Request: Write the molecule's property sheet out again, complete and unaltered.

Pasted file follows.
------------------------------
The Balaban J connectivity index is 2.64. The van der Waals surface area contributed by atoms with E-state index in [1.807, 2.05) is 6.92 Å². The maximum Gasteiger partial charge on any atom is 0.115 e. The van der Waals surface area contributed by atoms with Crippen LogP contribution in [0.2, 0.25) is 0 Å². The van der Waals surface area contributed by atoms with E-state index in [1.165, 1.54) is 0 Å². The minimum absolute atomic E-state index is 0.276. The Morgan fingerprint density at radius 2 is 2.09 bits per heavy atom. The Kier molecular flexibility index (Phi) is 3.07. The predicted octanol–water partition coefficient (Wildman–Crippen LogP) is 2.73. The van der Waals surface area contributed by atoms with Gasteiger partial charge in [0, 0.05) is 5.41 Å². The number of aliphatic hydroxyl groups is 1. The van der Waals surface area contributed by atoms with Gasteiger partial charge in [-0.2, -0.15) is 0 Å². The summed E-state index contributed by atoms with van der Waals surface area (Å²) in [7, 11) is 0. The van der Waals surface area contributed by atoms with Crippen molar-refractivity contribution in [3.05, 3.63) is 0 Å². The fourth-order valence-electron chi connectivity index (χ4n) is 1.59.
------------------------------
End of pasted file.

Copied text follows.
The Balaban J connectivity index is 2.64. The van der Waals surface area contributed by atoms with E-state index in [1.807, 2.05) is 6.92 Å². The maximum Gasteiger partial charge on any atom is 0.115 e. The van der Waals surface area contributed by atoms with Crippen LogP contribution in [0.2, 0.25) is 0 Å². The van der Waals surface area contributed by atoms with E-state index in [1.165, 1.54) is 0 Å². The minimum absolute atomic E-state index is 0.276. The Morgan fingerprint density at radius 2 is 2.09 bits per heavy atom. The Kier molecular flexibility index (Phi) is 3.07. The predicted octanol–water partition coefficient (Wildman–Crippen LogP) is 2.73. The van der Waals surface area contributed by atoms with Gasteiger partial charge in [0, 0.05) is 5.41 Å². The number of aliphatic hydroxyl groups is 1. The van der Waals surface area contributed by atoms with Gasteiger partial charge in [-0.2, -0.15) is 0 Å². The summed E-state index contributed by atoms with van der Waals surface area (Å²) in [7, 11) is 0. The van der Waals surface area contributed by atoms with Crippen molar-refractivity contribution in [3.05, 3.63) is 0 Å². The fourth-order valence-electron chi connectivity index (χ4n) is 1.59.